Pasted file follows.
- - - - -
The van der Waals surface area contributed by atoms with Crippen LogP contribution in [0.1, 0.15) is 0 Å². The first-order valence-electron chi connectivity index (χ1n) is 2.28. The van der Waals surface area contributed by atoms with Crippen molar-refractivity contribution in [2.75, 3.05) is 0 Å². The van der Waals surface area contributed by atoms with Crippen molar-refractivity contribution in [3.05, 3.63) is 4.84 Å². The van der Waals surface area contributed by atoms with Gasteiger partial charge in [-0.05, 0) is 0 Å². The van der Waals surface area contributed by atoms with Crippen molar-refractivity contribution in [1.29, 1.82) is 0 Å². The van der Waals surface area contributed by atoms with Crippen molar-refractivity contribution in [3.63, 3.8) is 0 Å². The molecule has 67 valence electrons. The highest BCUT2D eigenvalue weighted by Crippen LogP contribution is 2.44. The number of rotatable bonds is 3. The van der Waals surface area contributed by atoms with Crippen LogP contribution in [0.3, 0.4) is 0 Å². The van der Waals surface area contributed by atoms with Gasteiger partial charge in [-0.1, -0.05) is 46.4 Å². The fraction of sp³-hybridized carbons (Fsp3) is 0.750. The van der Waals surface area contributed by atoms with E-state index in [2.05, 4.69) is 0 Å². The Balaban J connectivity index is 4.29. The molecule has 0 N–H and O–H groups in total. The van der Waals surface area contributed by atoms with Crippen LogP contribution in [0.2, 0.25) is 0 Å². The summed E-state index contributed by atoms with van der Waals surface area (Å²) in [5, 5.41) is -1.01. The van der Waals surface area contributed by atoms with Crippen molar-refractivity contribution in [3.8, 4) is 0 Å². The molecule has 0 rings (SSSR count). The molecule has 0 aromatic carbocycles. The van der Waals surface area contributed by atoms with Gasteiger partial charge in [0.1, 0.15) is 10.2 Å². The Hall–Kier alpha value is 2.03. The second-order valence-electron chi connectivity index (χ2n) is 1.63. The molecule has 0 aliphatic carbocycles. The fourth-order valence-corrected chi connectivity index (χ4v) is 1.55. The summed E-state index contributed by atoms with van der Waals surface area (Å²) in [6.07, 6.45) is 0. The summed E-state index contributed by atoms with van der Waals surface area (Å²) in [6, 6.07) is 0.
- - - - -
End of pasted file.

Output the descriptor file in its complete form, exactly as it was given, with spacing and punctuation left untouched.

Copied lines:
The van der Waals surface area contributed by atoms with Crippen LogP contribution in [0.1, 0.15) is 0 Å². The first-order valence-electron chi connectivity index (χ1n) is 2.28. The van der Waals surface area contributed by atoms with Crippen molar-refractivity contribution in [2.75, 3.05) is 0 Å². The van der Waals surface area contributed by atoms with Crippen molar-refractivity contribution in [3.05, 3.63) is 4.84 Å². The van der Waals surface area contributed by atoms with Gasteiger partial charge in [-0.05, 0) is 0 Å². The van der Waals surface area contributed by atoms with Crippen molar-refractivity contribution in [1.29, 1.82) is 0 Å². The van der Waals surface area contributed by atoms with Crippen molar-refractivity contribution in [3.63, 3.8) is 0 Å². The molecule has 67 valence electrons. The highest BCUT2D eigenvalue weighted by Crippen LogP contribution is 2.44. The number of rotatable bonds is 3. The van der Waals surface area contributed by atoms with Crippen LogP contribution in [0.3, 0.4) is 0 Å². The van der Waals surface area contributed by atoms with Gasteiger partial charge in [-0.1, -0.05) is 46.4 Å². The fraction of sp³-hybridized carbons (Fsp3) is 0.750. The van der Waals surface area contributed by atoms with E-state index in [2.05, 4.69) is 0 Å². The Balaban J connectivity index is 4.29. The molecule has 0 N–H and O–H groups in total. The van der Waals surface area contributed by atoms with Crippen LogP contribution in [0.2, 0.25) is 0 Å². The summed E-state index contributed by atoms with van der Waals surface area (Å²) in [5, 5.41) is -1.01. The van der Waals surface area contributed by atoms with Crippen molar-refractivity contribution in [3.8, 4) is 0 Å². The molecule has 0 rings (SSSR count). The molecule has 0 aromatic carbocycles. The van der Waals surface area contributed by atoms with Gasteiger partial charge in [0.1, 0.15) is 10.2 Å². The Hall–Kier alpha value is 2.03. The second-order valence-electron chi connectivity index (χ2n) is 1.63. The molecule has 0 aliphatic carbocycles. The fourth-order valence-corrected chi connectivity index (χ4v) is 1.55. The summed E-state index contributed by atoms with van der Waals surface area (Å²) in [6.07, 6.45) is 0. The summed E-state index contributed by atoms with van der Waals surface area (Å²) in [6, 6.07) is 0.